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The 700 Club

Charlie DeLeo: Lady Liberty's Keeper

CBN.com "She's the most recognized symbol in all the world," says Charlie DeLeo, "and Lady Liberty is the most photographed structure in all the world. According to the Guinness Book of World Records, Lady Liberty is No. 1, No. 1 one in the world.

Charlie DeLeo is very sentimental about Lady Liberty, and with good reason. He has 31 years of memories serving as the Statue of Liberty's "Keeper of the Flame".

"She means a lot to a lot of people," he says. "She speaks a silent, universal language of hope. I think she personifies everything that is good and decent about America."

Charlie is a native New Yorker. The first time he visited the Statue of Liberty up close was in 1957 when he was 9 years old. The impression Lady Liberty made on him was indelible.

Says Charlie, "I've seen the sun rise from the torch, and I've seen the sun set. Which is my favorite? I'll take the sunrise."

In 1966 he joined the Marine Corps and served in Vietnam, earning the Purple Heart for bravery. It was in Vietnam, the Da Nang Hospital to be exact, when Charlie believed God spoke to him about his service to his country. Charlie had believed in Jesus Christ since his childhood, but in Vietnam he began to understand what he was designed to do.

"When I came home from Vietnam in 1968, I had to see the Lady, the Statue of Liberty," Charlie recalls. "I had my Marine Corps uniform on, my ribbons on from Vietnam. I was the first one off the Circle Line Boat and beat a thousand people up to the crown. I wanted to go for the torch, and I figured since I was a Vietnam veteran, go for it."

To Charlie's disappointment, he wasn't given permission to climb the narrow ladder up the Statue of Liberty's arm to reach the torch.

"I looked up at the torch and said, 'Dear God, before I die, can You get me up there one time, one time in my life to the torch?' He heard that prayer."

In March 1972, while out of work, Charlie decided to visit Lady Liberty and on a whim asked for a job. He got it! Charlie has been the "Keeper of the Flame" longer than anyone in the history of the Statue of Liberty. He has made the 151-foot climb more than 2,500 times in his career.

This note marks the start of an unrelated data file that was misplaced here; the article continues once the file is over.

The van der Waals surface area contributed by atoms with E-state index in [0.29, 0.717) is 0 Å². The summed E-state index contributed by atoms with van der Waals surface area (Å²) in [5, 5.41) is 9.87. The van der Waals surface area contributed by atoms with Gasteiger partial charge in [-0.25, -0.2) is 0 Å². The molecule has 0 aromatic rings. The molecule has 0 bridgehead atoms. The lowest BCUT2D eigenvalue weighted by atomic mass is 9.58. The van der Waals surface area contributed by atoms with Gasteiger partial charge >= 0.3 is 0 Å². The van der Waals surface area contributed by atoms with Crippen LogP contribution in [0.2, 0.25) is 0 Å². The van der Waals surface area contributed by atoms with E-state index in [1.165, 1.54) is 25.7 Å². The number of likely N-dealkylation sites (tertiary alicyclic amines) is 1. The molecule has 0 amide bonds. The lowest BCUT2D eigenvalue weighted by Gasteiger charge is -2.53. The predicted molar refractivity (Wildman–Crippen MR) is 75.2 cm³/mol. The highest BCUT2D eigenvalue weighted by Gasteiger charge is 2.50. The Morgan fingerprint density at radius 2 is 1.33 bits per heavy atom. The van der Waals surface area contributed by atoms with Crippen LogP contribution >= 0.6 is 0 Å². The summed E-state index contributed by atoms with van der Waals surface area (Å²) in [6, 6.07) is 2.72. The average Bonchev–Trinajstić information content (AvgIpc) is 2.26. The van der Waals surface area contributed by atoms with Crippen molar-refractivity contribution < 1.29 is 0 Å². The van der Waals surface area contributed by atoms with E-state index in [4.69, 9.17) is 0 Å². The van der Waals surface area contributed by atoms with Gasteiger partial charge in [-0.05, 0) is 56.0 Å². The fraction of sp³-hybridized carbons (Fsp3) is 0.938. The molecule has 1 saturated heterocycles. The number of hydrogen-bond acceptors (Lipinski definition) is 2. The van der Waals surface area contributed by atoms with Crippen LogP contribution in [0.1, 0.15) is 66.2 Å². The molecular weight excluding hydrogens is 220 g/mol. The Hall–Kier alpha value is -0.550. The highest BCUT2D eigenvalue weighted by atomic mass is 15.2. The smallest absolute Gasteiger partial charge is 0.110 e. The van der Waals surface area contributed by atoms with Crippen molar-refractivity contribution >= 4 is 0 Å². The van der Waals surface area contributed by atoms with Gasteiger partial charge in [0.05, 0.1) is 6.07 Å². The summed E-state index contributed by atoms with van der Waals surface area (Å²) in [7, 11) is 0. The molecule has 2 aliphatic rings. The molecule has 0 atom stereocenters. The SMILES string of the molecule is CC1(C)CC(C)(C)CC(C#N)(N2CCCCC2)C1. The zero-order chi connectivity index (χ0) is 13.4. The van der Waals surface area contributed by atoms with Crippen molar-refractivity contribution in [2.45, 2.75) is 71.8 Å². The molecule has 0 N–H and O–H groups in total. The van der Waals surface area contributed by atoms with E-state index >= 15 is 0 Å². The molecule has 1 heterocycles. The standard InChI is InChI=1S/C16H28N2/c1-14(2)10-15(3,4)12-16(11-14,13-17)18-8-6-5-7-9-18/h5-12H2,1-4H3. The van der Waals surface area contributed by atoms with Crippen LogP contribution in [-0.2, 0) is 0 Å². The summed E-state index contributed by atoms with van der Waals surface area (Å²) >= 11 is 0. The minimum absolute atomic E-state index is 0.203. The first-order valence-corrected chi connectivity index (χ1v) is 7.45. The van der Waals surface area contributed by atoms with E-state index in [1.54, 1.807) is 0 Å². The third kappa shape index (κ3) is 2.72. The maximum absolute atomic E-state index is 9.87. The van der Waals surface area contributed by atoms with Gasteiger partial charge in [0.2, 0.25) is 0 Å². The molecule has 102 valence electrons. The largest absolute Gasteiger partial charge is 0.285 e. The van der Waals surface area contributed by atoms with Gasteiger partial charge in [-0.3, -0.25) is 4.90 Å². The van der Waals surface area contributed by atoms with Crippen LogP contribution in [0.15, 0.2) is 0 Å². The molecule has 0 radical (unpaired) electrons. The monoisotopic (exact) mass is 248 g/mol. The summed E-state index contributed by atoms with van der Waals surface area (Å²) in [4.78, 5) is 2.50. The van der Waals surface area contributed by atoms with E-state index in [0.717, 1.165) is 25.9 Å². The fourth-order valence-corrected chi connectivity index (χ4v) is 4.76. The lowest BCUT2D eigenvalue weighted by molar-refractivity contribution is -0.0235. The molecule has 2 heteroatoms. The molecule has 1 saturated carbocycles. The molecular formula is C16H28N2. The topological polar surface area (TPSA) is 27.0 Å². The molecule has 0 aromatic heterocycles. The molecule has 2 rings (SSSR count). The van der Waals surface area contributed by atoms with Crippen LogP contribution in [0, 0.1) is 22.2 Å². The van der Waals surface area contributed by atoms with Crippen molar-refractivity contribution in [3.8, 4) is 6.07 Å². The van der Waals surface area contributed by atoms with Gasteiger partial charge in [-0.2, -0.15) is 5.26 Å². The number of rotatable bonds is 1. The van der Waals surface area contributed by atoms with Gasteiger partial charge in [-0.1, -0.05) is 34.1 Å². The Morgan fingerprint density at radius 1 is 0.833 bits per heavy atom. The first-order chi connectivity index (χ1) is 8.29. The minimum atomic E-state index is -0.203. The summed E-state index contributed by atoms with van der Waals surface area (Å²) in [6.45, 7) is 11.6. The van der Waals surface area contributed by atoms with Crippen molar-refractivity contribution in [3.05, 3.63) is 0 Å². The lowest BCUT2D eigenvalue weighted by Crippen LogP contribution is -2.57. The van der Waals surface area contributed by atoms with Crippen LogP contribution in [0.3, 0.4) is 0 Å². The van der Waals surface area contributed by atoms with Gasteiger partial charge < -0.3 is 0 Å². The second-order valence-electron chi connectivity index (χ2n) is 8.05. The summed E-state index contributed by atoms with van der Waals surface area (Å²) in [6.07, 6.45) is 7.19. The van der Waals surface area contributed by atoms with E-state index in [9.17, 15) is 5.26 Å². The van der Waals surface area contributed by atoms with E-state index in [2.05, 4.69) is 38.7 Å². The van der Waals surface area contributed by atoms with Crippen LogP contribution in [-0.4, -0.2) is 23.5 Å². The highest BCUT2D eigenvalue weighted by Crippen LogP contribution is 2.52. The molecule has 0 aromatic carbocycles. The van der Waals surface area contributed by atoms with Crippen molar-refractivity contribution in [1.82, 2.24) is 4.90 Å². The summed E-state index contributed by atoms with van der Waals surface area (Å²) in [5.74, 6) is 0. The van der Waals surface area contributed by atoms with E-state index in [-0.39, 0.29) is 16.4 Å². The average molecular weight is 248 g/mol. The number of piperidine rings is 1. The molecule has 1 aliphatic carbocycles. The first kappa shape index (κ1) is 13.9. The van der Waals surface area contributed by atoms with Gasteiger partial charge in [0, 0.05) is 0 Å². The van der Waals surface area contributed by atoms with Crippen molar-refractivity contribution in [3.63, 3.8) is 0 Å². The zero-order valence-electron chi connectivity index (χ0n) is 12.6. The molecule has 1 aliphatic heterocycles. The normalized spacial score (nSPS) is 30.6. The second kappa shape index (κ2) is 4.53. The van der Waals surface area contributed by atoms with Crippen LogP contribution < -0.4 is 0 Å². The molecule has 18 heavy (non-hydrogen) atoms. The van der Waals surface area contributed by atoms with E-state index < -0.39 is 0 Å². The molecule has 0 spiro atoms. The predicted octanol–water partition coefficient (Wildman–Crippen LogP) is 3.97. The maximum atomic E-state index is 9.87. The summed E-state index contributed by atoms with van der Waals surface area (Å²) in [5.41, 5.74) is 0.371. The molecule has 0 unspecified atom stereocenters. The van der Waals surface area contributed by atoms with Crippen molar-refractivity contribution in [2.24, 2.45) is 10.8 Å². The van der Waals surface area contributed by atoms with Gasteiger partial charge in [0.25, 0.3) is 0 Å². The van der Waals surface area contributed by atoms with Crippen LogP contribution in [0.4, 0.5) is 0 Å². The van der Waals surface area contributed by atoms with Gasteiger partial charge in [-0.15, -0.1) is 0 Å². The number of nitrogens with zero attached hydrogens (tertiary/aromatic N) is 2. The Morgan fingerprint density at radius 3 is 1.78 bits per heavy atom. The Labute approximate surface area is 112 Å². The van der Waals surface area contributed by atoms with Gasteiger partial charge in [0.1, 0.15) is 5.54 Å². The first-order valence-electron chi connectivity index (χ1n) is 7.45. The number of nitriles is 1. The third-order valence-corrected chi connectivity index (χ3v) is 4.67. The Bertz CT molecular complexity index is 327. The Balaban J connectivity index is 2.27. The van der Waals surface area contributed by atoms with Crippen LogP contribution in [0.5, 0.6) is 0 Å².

"I'm a professional," he says, "and I know that God is watching over me. I do my best and keep the old Girl spic and span."

Over 800 bulbs keep the Statue of Liberty lit up, and Charlie was the man who regularly changed them. He also cared for the original torch and the new improved version that was put in place on July 4, 1984.

"Thanks to these guys [seagulls], I get on the golden flame to wash it down," he says. "No more since I've retired, but I enjoyed it."

In fact, Charlie was photographed by Parade magazine as he stood on top of the torch waving the American flag.

Charlie DeLeo on the Statue of Liberty's flame"To wave the flag like I did for Parade magazine on top of the golden flame was my tribute to America because I love America," he says, adding, "No, I wasn't tethered. I'd go and stand on top of the flame without a hook up. I've done that a few times. People think I'm a little nuts. I don't think you could be the 'Keeper of the Flame' without that kind of daring."

In 31 years Charlie has seen more history being made than most people -- namely the building of the Twin Towers and their demise.

"When I started in March 1972," Charlie explains, "the South Tower was completely up. The North Tower was up to 80 stories with about 30 stories to go. So I saw the rest of the North Tower go up from the torch."

And then came September 11, 2001.

"The first thing I saw was the North Tower with the big 300-foot tower on fire," he says. "The flames were shooting out. I'd never seen a fire this big. First thing I did was I knelt down right here and said, 'Please, Lord, help those people in those towers.' Ten minutes later we heard the sound of the second plane, and I didn't have time to look at the Statue. At that time I thought Lady Liberty would be next, that I'd be seeing her for the last time."

Today, Charlie works as a volunteer on Liberty Island. Make no bones about it: he's the real thing -- daring, patriotic, and the most photographed "Keeper of the Flame" in the history of the Statue of Liberty.

"That's everything about my life," Charlie concludes. "God did it all. I owe it all to God and Jesus Christ my Savior."

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